It is official. The Austrian busy little cyber bees, who are not too much eager to pay for the digital content, can forget about the Pirate Bay, Isohunt.to, 1337x.to, and h33t.to. You do not have to ask why, do you? The Europeans are trying to make a point in an endless fight against piracy, or what?
On the other hand, we just could not help ourselves noticing an impressive list of countries, which have agreed to cancel the local hospitality for these notorious pirate websites. So, what is this supposed to mean? Are we going to eradicate cyber piracy in Europe? Somehow, we are not too optimistic about it.
Why? Well, for what is worth, the online pirates have proven themselves more than once to be one tough opponent. Their ability to change, adapt, and find new creative ways to continue with their forbidden work is quite an impressive one. They will think of something, in the meantime, that is for sure.
The only thing we are not sure about is, how long this meaningless legal game of a cat and a mouse is going to last. Until we become dead tired, or Hollywood spends all of its money for lawsuits, or pirates disappeared completely, or else? Or we stop writing about this topic?
The busy little legal bees in the MPAA (The Motion Picture Association of America) have obviously found a way to end the pirate reign of the MovieTube. This notorious piracy website, including a couple more similar sites associated with it are offline.
But, for what is worth, this is only the beginning. The MPAA is after some legal blood, including the substantial compensation claims. Yet, it is always interesting to see what is going to happen in the legal, financial and piracy aftermath of these events.
Is it possible to end the online piracy with a single lawsuit? How come we cannot find a middle ground after all of this time? The entertainment industry is merciless and unwilling to compromise, while on the other side, the pirates themselves are stubborn and innovative.
It sounds like a nice scenario for a disaster movie. The only difference is that we are talking about the real life people and events within the virtual world. There is no win-win outcome here. Does the entertainment industry earn more than enough? Can the pirates find other things to do? Questions with no answer.
It is nice thing to fight piracy from the Hollywood’s perspective. However, there is this question, we need to ask. Can you exaggerate a little bit, from time to time? We dare to say, this is exactly what has happened in the UK cyber and law field. Have you heard about their piracy laws?
The UK lawmakers have adopted one of the most rigorous no-copy policies in the entire cyber history and world. Even if you are the rightful owner of a certain video or music CD or similar, you cannot make a copy for yourself. Under any circumstances. Seriously?
Not so long ago, this strange law, at least to say, had a reasonable limitation. You can get yourself in trouble, if you make copies in order to share them with your friends, or earn money by doing so. This make sense, but what is with this no-copy zero tolerance?
How they are going to prove that the UK users have done something wrong, in the first place? They are going to chase or spy people in their living or bedrooms? It just does not make any sense. So, what should we do? Leave your CDs at home when you are planning to travel to London. Right?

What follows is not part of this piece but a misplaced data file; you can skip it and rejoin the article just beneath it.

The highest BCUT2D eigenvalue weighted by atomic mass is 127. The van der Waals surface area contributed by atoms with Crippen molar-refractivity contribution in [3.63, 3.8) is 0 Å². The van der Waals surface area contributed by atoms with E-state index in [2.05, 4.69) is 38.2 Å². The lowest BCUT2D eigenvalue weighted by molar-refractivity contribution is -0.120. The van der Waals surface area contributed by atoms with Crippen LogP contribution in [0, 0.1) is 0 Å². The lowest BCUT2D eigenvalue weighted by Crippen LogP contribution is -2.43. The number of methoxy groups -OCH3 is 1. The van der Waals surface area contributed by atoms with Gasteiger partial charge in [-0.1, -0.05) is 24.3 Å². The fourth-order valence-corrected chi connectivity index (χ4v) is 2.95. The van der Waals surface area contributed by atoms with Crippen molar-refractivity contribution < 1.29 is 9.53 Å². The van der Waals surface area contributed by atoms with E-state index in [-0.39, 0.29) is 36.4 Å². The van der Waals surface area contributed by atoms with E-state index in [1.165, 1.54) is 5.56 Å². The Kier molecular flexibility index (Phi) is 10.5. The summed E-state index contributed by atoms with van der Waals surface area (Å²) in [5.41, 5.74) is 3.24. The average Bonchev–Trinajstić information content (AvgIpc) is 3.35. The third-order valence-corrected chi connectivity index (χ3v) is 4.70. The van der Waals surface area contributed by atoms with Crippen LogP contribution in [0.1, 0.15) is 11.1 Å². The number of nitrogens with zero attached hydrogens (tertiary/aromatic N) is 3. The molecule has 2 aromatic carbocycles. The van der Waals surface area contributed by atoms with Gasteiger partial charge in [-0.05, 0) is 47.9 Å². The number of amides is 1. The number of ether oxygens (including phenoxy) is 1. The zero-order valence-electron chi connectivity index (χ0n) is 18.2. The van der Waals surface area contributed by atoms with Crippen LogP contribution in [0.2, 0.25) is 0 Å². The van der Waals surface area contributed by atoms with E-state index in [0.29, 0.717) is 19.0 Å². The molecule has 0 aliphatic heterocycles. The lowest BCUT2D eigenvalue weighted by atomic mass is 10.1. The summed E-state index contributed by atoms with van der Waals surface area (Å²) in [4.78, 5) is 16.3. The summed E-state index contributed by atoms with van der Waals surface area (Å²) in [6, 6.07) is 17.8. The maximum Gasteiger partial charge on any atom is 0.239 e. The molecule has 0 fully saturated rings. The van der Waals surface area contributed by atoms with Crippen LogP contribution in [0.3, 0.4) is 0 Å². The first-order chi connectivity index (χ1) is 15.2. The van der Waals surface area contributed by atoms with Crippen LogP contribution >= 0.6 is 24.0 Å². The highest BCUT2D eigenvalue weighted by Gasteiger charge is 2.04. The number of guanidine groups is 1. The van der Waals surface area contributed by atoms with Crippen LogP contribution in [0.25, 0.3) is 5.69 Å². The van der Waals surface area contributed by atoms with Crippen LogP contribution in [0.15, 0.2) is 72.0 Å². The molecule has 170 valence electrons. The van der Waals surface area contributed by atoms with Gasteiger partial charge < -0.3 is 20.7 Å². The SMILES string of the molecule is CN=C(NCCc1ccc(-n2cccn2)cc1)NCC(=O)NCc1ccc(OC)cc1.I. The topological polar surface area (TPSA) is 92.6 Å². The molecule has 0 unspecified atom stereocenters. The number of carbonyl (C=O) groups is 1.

Imagine a world with no cyber-pirates. Imagine a moment where all computers all over the world will use and run only the fully legitimate and legal software and licenses. Would not that be a sight? Yet, what could this unrealistic scenario change for real? Does it mean that you would be a happier person?
Or, maybe you will have less money to spend on other things? Why? The pirate software version is substantially cheaper, by default. Here is a catch. In the EU alone, more than 70 million jobs, which is almost one third of its entire labor market, depends one way or another on the proper protection of the intellectual property rights.
When you mess up with the intellectual property and copyrights in the wrong way, there is no win-win scenario. Someone will always lose. Strong legal pressure means that we will pay more. Cyber loopholes can allow pirates to give us cheaper functional alternatives. Yet, that is a loss for the corporate world.
And, here we are where we are, where we have been all of this time. There will be some cosmetic changes, but the main troubles will remain the same more or less. Pirates are not going to disappear, and a software is not going to be offered for free. Our cyber seas will be restless for quite some time.
Finally, some busy little bee from the entertainment industry has put two and two together and decided to pay a visit to the Google itself. Why? Well, to ask Google to do something about the piracy trouble. What would be a role of Google in a situation such as this one? Can it do something about it?
It turns out it can. With no need to eliminate the piracy websites. The catch is in the search engines. The cyber pirates are dependant on the substantial number of visits on a daily basis to ensure that their illegitimate business makes money. So, Google struck them, when it hurts the most.
From now on, if your website uses something like “torrent”, “watch movie online”, “free this”, or “free that” as the keyword, you can forget about the eye-catching positioning on the top Google pages. The Isohunt crew already reported that the number of visits has dropped for more than 50% in the last couple of months.
On the other side, the pirates from the Pirate Bay support this Google move. Why? They believe that this is the only way to ensure the reliable number of direct visits. Either way the tide for the cyber pirates has changed. They can no longer count on Google indifferent role. How do you feel about it? Honestly.